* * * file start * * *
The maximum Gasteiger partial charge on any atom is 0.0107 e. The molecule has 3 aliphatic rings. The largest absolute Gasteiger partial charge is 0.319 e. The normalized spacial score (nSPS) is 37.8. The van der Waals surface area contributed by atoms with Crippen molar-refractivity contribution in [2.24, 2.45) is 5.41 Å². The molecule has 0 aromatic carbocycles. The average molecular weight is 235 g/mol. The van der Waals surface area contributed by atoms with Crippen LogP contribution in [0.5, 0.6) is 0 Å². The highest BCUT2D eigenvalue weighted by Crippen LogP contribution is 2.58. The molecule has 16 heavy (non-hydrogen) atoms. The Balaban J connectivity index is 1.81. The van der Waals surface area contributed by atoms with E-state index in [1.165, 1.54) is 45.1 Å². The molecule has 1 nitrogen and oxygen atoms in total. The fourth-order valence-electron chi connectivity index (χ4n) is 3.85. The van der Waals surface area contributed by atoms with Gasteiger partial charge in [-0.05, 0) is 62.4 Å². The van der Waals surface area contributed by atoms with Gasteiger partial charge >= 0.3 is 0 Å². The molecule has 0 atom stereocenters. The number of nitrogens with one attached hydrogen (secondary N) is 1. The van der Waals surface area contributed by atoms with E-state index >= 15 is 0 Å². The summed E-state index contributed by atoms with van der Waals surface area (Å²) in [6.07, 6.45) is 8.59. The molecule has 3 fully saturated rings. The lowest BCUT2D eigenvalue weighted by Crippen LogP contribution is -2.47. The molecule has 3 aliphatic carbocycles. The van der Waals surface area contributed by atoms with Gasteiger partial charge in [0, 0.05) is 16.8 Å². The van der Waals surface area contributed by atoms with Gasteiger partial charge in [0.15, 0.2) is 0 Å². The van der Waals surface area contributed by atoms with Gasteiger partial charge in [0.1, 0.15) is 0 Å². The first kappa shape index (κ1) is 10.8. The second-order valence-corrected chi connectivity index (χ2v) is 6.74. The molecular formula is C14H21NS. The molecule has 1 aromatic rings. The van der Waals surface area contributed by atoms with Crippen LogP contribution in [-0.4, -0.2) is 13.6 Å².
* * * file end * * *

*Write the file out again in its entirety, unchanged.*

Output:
The maximum Gasteiger partial charge on any atom is 0.0107 e. The molecule has 3 aliphatic rings. The largest absolute Gasteiger partial charge is 0.319 e. The normalized spacial score (nSPS) is 37.8. The van der Waals surface area contributed by atoms with Crippen molar-refractivity contribution in [2.24, 2.45) is 5.41 Å². The molecule has 0 aromatic carbocycles. The average molecular weight is 235 g/mol. The van der Waals surface area contributed by atoms with Crippen LogP contribution in [0.5, 0.6) is 0 Å². The highest BCUT2D eigenvalue weighted by Crippen LogP contribution is 2.58. The molecule has 16 heavy (non-hydrogen) atoms. The Balaban J connectivity index is 1.81. The van der Waals surface area contributed by atoms with E-state index in [1.165, 1.54) is 45.1 Å². The molecule has 1 nitrogen and oxygen atoms in total. The fourth-order valence-electron chi connectivity index (χ4n) is 3.85. The van der Waals surface area contributed by atoms with Gasteiger partial charge in [-0.05, 0) is 62.4 Å². The van der Waals surface area contributed by atoms with Gasteiger partial charge >= 0.3 is 0 Å². The molecule has 0 atom stereocenters. The number of nitrogens with one attached hydrogen (secondary N) is 1. The van der Waals surface area contributed by atoms with E-state index >= 15 is 0 Å². The summed E-state index contributed by atoms with van der Waals surface area (Å²) in [6.07, 6.45) is 8.59. The molecule has 3 fully saturated rings. The lowest BCUT2D eigenvalue weighted by Crippen LogP contribution is -2.47. The molecule has 3 aliphatic carbocycles. The van der Waals surface area contributed by atoms with Gasteiger partial charge in [0, 0.05) is 16.8 Å². The van der Waals surface area contributed by atoms with Gasteiger partial charge in [0.15, 0.2) is 0 Å². The van der Waals surface area contributed by atoms with Gasteiger partial charge in [0.1, 0.15) is 0 Å². The first kappa shape index (κ1) is 10.8. The second-order valence-corrected chi connectivity index (χ2v) is 6.74. The molecular formula is C14H21NS. The molecule has 1 aromatic rings. The van der Waals surface area contributed by atoms with Crippen LogP contribution in [-0.4, -0.2) is 13.6 Å².